As a still further alternative embodiment (FIGS. 3A, 3B), the apparatus of the present invention includes a drip chamber 20, a float chamber 22 and flow means 28 interconnecting the chambers with a flow restrictor 30 as part of the flow means, as hereinbefore described. However, instead of arranging the float chamber 22 directly below the drip chamber 20 and separated by a median wall 18 with an air tube connection (FIG. 1), the float chamber 22 is laterally displaced, in one dimension only, with the spring 38 held in place at its ends by legs 80 depending from a broader combination top cap and penetrant 82. The penetrant is laterally displaced in the top cap from the depending legs 80 by an amount approximately equivalent to the displacement of the float chamber 22 from the drip chamber 20 as discussed above. This places the penetrant above the drip chamber 20 and the spring holding legs 80 above the float chamber 22. The separation between float chamber and drip chamber in this embodiment is accomplished by an upstanding wall 84 or other separating means which rises from the bottom of the drip chamber 20 to a point below the top cap 82, so that air pressure equalization is provided by a common ambient space 86 above the float and above the liquid in the drip chamber. This construction thereby eliminates the need for pressure equalization air tube 24 (FIG. 1) previously described. Thus, an embodiment is provided which is a simple, two piece construction easily assembled to insure the functioning intended.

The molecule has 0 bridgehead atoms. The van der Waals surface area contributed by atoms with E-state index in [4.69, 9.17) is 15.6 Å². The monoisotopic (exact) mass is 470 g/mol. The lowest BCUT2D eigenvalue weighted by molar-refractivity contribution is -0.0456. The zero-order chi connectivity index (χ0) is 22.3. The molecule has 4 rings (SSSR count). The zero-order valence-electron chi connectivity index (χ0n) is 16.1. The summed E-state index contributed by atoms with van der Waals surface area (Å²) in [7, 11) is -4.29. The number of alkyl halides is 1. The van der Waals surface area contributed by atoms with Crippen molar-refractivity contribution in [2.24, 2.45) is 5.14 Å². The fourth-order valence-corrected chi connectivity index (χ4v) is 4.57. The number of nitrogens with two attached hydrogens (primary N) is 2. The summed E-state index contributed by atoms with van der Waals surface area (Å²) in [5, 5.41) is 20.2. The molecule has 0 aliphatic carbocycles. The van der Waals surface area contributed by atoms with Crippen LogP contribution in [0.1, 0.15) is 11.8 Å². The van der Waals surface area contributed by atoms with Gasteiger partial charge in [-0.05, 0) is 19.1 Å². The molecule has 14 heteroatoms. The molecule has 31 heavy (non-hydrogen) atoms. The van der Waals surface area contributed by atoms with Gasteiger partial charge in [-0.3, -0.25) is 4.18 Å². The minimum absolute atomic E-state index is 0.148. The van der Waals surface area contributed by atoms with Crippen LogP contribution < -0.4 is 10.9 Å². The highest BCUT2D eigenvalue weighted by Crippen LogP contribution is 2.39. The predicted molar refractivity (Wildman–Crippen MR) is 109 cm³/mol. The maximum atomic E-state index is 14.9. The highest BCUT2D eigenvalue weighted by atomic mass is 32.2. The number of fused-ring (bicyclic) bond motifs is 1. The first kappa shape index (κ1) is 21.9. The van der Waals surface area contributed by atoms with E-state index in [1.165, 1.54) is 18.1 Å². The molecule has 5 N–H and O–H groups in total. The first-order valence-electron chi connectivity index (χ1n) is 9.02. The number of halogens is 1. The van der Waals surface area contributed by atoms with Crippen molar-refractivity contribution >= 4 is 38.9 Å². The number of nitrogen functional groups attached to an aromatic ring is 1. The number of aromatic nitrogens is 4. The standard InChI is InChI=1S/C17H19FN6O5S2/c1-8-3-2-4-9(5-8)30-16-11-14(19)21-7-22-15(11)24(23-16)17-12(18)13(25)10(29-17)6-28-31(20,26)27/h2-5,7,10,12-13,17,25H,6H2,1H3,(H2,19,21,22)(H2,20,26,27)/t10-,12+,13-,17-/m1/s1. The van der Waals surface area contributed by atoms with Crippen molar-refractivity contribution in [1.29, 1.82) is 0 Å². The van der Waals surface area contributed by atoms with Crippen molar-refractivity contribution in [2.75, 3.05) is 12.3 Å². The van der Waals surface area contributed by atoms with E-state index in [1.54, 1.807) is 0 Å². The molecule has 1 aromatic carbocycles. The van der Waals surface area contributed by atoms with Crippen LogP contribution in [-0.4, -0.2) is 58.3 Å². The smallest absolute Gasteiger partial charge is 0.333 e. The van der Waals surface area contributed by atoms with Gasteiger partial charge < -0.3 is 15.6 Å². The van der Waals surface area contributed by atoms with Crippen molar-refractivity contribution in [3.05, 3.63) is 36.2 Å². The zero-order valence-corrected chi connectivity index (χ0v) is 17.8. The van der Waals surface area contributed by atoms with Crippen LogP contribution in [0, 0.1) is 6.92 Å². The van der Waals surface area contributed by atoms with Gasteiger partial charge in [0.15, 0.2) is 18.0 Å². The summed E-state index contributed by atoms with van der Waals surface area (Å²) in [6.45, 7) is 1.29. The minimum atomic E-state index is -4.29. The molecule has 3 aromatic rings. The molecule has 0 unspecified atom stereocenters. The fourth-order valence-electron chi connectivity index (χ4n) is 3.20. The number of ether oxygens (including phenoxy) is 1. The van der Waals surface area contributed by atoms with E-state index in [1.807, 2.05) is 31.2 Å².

In all constructions of the present invention, tests have proven the advantages cited and thus, the present invention offers superior performance as presented in the foregoing specification. Furthermore, it should also be understood that replacement in the present invention of flow restrictor 30 by a pinch valve of standard construction will still result in greatly improved performance considering flow regulating capability, particularly.
|Cited Patent||Filing date||Publication date||Applicant||Title|